The Right to Commit Illegal Acts

We have a tradition in the USA in which we allow the user the right to purchase technologies which can be used both legally and illegally. For example, a camcorder can be used to film a documentary, a child’s first steps, or a birthday party. It can also be used to sit in a movie theater and film the movie to then illegally distribute it on the internet. So is the solution to ban all camcorders? No, that would be silly and there are plenty of legal uses for a camcorder. The correct solution is to police movie theaters to make sure that such persons do not gain entry. In fact, in the Betamax case, the judge ruled that VCRs were legal because although they could be used to bootleg movies, they could also be used to watch legally purchased movies and time-shift programs, allowing the user to watch television on his or her own schedule. VCRs can also be used to copy tapes which the owner has the right to copy – such as his own footage.

So if we have this great tradition of a Supreme Court sanctioned Right to technologies which can be used both legally and illegally, I don’t understand how Congress can justify the Digital Millennium Copyright Act (DMCA). That law makes it illegal to circumvent the digital restrictions management (DRM) present on digital media such as DVDs, MP3s, and WMAs. What they fail to see is that the DMCA tramples on our rights to do both legal and illegal acts with our media. This can only serve to HURT our economy.

Look at the iPod and the amount of money it generates for Apple. It has practically resurrected them. What if we had not had the right to rip our CDs to our computers in the MP3 format? There would have been no market for the iPod and countless other media players. If I want to take a bunch of tracks from different CDs, I should have the right to do that even if it means that someone else has the right to put all that music up on the Internet illegally.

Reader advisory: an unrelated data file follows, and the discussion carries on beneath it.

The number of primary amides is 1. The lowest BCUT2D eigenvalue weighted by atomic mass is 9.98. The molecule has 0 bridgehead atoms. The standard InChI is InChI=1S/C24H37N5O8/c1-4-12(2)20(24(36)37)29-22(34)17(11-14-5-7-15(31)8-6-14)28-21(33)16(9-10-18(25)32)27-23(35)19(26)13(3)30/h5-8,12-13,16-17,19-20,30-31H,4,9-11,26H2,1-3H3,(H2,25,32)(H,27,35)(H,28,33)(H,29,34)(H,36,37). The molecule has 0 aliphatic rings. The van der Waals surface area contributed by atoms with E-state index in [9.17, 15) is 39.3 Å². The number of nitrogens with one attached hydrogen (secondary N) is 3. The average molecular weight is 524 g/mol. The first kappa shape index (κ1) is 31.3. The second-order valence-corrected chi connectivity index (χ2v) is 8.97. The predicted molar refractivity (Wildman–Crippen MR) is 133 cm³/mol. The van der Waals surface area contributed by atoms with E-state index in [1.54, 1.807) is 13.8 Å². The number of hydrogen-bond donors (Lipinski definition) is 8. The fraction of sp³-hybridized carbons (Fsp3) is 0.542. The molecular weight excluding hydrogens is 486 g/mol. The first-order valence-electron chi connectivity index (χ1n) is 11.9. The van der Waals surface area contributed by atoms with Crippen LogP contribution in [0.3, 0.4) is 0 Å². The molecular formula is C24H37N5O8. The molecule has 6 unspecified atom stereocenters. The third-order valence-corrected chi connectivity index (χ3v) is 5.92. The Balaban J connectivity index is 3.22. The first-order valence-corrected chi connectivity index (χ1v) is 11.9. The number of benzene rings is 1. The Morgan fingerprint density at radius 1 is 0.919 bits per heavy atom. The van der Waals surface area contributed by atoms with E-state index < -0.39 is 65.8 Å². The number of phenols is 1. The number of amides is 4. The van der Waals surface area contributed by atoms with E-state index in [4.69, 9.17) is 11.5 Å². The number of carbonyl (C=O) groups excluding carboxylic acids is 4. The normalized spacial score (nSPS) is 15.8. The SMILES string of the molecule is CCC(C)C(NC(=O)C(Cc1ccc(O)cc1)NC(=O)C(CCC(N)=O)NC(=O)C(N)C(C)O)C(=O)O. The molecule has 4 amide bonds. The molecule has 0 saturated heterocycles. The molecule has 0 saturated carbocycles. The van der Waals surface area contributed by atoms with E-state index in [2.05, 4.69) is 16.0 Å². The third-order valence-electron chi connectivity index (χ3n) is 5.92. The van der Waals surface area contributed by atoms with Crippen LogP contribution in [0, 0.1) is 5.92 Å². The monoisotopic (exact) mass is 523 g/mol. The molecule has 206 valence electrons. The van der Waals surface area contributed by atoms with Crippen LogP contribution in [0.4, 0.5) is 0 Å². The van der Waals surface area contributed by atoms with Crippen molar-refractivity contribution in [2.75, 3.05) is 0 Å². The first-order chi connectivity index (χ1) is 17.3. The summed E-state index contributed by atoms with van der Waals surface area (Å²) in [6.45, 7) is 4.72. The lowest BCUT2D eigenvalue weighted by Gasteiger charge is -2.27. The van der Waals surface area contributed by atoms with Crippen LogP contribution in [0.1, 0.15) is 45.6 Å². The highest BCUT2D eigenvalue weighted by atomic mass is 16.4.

We could be at the crux of an “iPod moment” for visual media. However, the DMCA makes it illegal for me to copy DVDs which I have legally purchased to my computer. If I want to have an iPod-like device to watch my movies and I want to mix The Matrix with Alice in Wonderland, I should be able to do so! Yet, I cannot without breaking the law.

Even more fundamental than this is the fact that I cannot legally watch DVDs on my Linux computers because they require the DeCSS software which, some claim, is a violation of the DCMA to posses. If it isn’t, I don’t understand why the code was forced off the net.

We need to fight to get this law changed because it even has implications for our democratic society. When the Diebold code for their voting machines was studies by professors, they were threatened under the DMCA for having cracked the code. Yet, the professors were just trying to help us have safe and verifiable elections.

I urge everyone to write to your congressmen and ask for this to be changed!


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